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Daylight Saving Time has wrapped up for 2020. On the one hand, many of us truly enjoy the extra hour of sleep we can grab on the night we turn our clocks back. But we also know that the switch to standard time means it will grow darker earlier in the evening—and that we are moving into the “dark” time of year, when sunlight is at a premium. Even with the holiday season’s attempts to spread good cheer, the winter months can be dreary.

Adjusting to the Change

Some people—perhaps including yourself—weather that dreariness just fine. Maybe they enjoy winter activities or just like the coziness of curling up with a blanket on a chilly fall evening. Maybe they can’t wait to build that first snowperson of the season or tap into the spirit of renewal that comes with the new year.

For others—perhaps including yourself—the shift from summer to fall, from Daylight Saving Time to Standard Time, and to shorter days and colder temperatures is a drag. Most of these individuals find this stretch of the calendar to be difficult but mostly manageable. They see winter blues as par for the course and nothing to worry about.

But some folks struggle significantly more during this time of year. For those with seasonal affective disorder—cleverly abbreviated as SAD—the winter blahs are more serious and can undermine day-to-day life. This is problematic in any case, but particularly so for a person in recovery. If you are struggling with SAD, you may well be in danger of a relapse.

Let’s take a closer look at seasonal affective disorder.

Spotting Seasonal Affective Disorder

How can you tell if you are experiencing seasonal affective disorder (or spot it in a family member or friend)? Among the most common indicators are:

  • A significant reduction in energy that may lead to excessive sleeping
  • Noticeable weight gain related to craving carbs and overeating
  • More difficulty remaining focused on any given task
  • An increase in feelings of hopelessness and/or anxiety

What leads to these symptoms? A number of interrelated factors are likely in play. Among them:

  • Reduced levels of serotonin in the brain due to less exposure to sunlight
  • A shortage of Vitamin D in the body that is also due to less exposure to the sun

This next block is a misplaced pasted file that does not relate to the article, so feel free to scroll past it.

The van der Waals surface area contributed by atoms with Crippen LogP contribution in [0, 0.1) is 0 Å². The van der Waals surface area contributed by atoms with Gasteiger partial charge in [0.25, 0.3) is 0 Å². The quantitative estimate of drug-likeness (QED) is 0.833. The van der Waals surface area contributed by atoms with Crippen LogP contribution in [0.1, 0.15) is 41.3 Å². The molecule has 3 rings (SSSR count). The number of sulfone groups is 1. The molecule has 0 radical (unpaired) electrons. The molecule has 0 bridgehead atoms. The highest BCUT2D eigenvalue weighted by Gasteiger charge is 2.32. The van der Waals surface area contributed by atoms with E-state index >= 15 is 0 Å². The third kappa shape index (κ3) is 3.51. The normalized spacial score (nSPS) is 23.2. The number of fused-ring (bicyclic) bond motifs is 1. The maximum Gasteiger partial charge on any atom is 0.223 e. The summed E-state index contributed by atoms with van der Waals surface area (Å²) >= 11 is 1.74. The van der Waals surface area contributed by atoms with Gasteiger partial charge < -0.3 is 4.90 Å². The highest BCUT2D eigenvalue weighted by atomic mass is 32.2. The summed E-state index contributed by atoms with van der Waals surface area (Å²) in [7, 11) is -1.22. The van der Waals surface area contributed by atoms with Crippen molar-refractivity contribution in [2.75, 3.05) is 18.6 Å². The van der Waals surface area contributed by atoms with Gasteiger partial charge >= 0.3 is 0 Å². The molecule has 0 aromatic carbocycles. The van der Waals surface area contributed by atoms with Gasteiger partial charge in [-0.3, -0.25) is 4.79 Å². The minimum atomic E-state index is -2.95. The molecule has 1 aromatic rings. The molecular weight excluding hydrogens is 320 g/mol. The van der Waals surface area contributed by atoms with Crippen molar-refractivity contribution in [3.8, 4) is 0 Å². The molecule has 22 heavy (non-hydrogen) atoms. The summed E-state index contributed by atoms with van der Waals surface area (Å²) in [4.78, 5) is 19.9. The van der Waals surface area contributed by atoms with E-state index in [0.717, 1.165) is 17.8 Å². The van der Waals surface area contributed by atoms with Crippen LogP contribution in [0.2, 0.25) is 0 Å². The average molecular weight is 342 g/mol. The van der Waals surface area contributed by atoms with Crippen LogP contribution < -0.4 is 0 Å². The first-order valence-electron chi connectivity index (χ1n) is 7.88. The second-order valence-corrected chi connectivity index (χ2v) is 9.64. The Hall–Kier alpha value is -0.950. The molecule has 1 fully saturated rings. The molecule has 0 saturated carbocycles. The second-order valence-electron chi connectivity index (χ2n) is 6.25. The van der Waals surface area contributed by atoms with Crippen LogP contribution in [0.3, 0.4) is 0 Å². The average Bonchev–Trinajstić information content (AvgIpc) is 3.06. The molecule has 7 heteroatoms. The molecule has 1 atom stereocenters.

• An increase in melatonin levels that leads to a reduction in energy and a desire for sleep

If you find yourself experiencing some or all of the symptoms we have noted, it is only natural to want to relieve those symptoms. For a person in recovery from a substance use disorder, SAD may trigger cravings for drugs or alcohol that you might hope will make you feel better. To defend your sobriety from this possibility, it is important to have some healthier strategies for addressing seasonal affective disorder.

Looking for the Light, and Other Approaches for Setting Aside SAD

You probably noted that a lack of sunlight is thought to be a key contributor to the development of seasonal affective disorder. Fortunately, there are a couple of ways to address this issue. The first is the more obvious of the two: you can simply bundle up and get outside. Getting some wintertime exercise—even if it is just a brisk walk for 10 or 15 minutes—is a good idea in any event and may well help address the symptoms of SAD. If you can’t (or won’t) get outside due to the cold, you should do what you can to welcome sunlight into your home or office by throwing open the curtains.

Acquiring a lightbox that simulates sunlight may be another excellent option. Sitting near a lightbox for up to an hour a day can help replace the sunlight you are missing due to the colder weather. Alternately, if your circumstances permit, spending part or all of the winter in warmer climes can keep SAD at bay.

Sunlight is an important source of Vitamin D, but there are other ways to acquire this essential nutrient that supports your mood. For example, your doctor may encourage you to take Vitamin D supplements during the winter months. It might be even better to increase the amount of Vitamin D you get from your diet. The vitamin can be found in pork, many kinds of fish, hard-boiled eggs, and mushrooms. It is also found in some fortified yogurts and cereals as well as in juices and milk—whether that milk is white or chocolate. Good nutrition in general is important to your mental and physical health and can help you overcome the symptoms of SAD.

Your doctor may also consider prescribing antidepressants or antianxiety medications. Of course, it is essential that you are honest with your doctor about your issues with drugs or alcohol so that they can make an informed decision about whether or not to recommend medication.

Another alternative is seeing a therapist who may be able to provide strategies for addressing the negative thought patterns that are characteristic of SAD. A strong set of coping mechanisms can be extremely helpful—especially in combination with some of the ideas listed above.

Don’t Let This Be the Winter of Your Discontent

At French Creek Recovery Center, we know that the shorter, colder days may sap your motivation to get help for your substance use disorder. But it is always the perfect season to regain your sobriety. We are prepared to offer compassionate, evidence-based care that addresses not only your issues with drugs or alcohol, but any co-occurring mental health disorders—like SAD—as well.

For more information about French Creek Recovery Center, Pennsylvania addiction treatment center, contact us at (814) 636-6777. We look forward to hearing from you.